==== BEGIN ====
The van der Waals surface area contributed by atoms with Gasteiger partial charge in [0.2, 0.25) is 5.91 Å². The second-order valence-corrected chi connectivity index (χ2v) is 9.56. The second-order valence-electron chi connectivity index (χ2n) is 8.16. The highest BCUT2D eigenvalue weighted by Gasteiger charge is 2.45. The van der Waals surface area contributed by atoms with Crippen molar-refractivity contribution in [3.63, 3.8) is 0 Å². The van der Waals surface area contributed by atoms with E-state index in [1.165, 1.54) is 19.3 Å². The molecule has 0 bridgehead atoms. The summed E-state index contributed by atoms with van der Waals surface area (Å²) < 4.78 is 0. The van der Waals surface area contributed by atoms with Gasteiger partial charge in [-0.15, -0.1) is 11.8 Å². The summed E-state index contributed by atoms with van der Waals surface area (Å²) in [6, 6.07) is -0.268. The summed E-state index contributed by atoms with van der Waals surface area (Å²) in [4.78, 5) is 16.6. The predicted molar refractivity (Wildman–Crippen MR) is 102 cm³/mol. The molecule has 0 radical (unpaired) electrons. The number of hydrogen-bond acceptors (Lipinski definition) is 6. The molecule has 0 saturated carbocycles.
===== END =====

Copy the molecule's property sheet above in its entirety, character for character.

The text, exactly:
The van der Waals surface area contributed by atoms with Gasteiger partial charge in [0.2, 0.25) is 5.91 Å². The second-order valence-corrected chi connectivity index (χ2v) is 9.56. The second-order valence-electron chi connectivity index (χ2n) is 8.16. The highest BCUT2D eigenvalue weighted by Gasteiger charge is 2.45. The van der Waals surface area contributed by atoms with Crippen molar-refractivity contribution in [3.63, 3.8) is 0 Å². The van der Waals surface area contributed by atoms with E-state index in [1.165, 1.54) is 19.3 Å². The molecule has 0 bridgehead atoms. The summed E-state index contributed by atoms with van der Waals surface area (Å²) < 4.78 is 0. The van der Waals surface area contributed by atoms with Gasteiger partial charge in [-0.15, -0.1) is 11.8 Å². The summed E-state index contributed by atoms with van der Waals surface area (Å²) in [6, 6.07) is -0.268. The summed E-state index contributed by atoms with van der Waals surface area (Å²) in [4.78, 5) is 16.6. The predicted molar refractivity (Wildman–Crippen MR) is 102 cm³/mol. The molecule has 0 radical (unpaired) electrons. The number of hydrogen-bond acceptors (Lipinski definition) is 6. The molecule has 0 saturated carbocycles.